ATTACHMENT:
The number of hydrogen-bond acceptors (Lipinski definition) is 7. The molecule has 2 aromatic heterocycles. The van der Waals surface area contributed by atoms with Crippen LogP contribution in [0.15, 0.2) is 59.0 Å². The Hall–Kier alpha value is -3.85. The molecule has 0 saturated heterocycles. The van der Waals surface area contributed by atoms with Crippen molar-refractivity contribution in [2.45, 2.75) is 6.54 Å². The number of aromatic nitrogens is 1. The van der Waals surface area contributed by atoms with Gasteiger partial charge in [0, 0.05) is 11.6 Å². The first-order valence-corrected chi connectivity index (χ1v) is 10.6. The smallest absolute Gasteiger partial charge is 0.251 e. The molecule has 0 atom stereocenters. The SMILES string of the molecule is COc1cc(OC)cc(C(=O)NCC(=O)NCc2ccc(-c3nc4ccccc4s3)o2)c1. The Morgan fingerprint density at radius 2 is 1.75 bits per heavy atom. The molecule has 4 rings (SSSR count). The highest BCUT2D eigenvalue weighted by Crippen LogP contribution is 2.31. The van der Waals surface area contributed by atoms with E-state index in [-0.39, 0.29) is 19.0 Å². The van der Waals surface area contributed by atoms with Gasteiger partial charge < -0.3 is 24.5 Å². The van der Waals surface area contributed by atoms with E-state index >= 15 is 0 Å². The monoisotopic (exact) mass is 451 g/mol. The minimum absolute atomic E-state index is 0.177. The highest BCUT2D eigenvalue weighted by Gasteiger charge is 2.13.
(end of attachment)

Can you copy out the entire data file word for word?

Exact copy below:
The number of hydrogen-bond acceptors (Lipinski definition) is 7. The molecule has 2 aromatic heterocycles. The van der Waals surface area contributed by atoms with Crippen LogP contribution in [0.15, 0.2) is 59.0 Å². The Hall–Kier alpha value is -3.85. The molecule has 0 saturated heterocycles. The van der Waals surface area contributed by atoms with Crippen molar-refractivity contribution in [2.45, 2.75) is 6.54 Å². The number of aromatic nitrogens is 1. The van der Waals surface area contributed by atoms with Gasteiger partial charge in [0, 0.05) is 11.6 Å². The first-order valence-corrected chi connectivity index (χ1v) is 10.6. The smallest absolute Gasteiger partial charge is 0.251 e. The molecule has 0 atom stereocenters. The SMILES string of the molecule is COc1cc(OC)cc(C(=O)NCC(=O)NCc2ccc(-c3nc4ccccc4s3)o2)c1. The Morgan fingerprint density at radius 2 is 1.75 bits per heavy atom. The molecule has 4 rings (SSSR count). The highest BCUT2D eigenvalue weighted by Crippen LogP contribution is 2.31. The van der Waals surface area contributed by atoms with E-state index in [-0.39, 0.29) is 19.0 Å². The van der Waals surface area contributed by atoms with Gasteiger partial charge < -0.3 is 24.5 Å². The van der Waals surface area contributed by atoms with E-state index >= 15 is 0 Å². The monoisotopic (exact) mass is 451 g/mol. The minimum absolute atomic E-state index is 0.177. The highest BCUT2D eigenvalue weighted by Gasteiger charge is 2.13.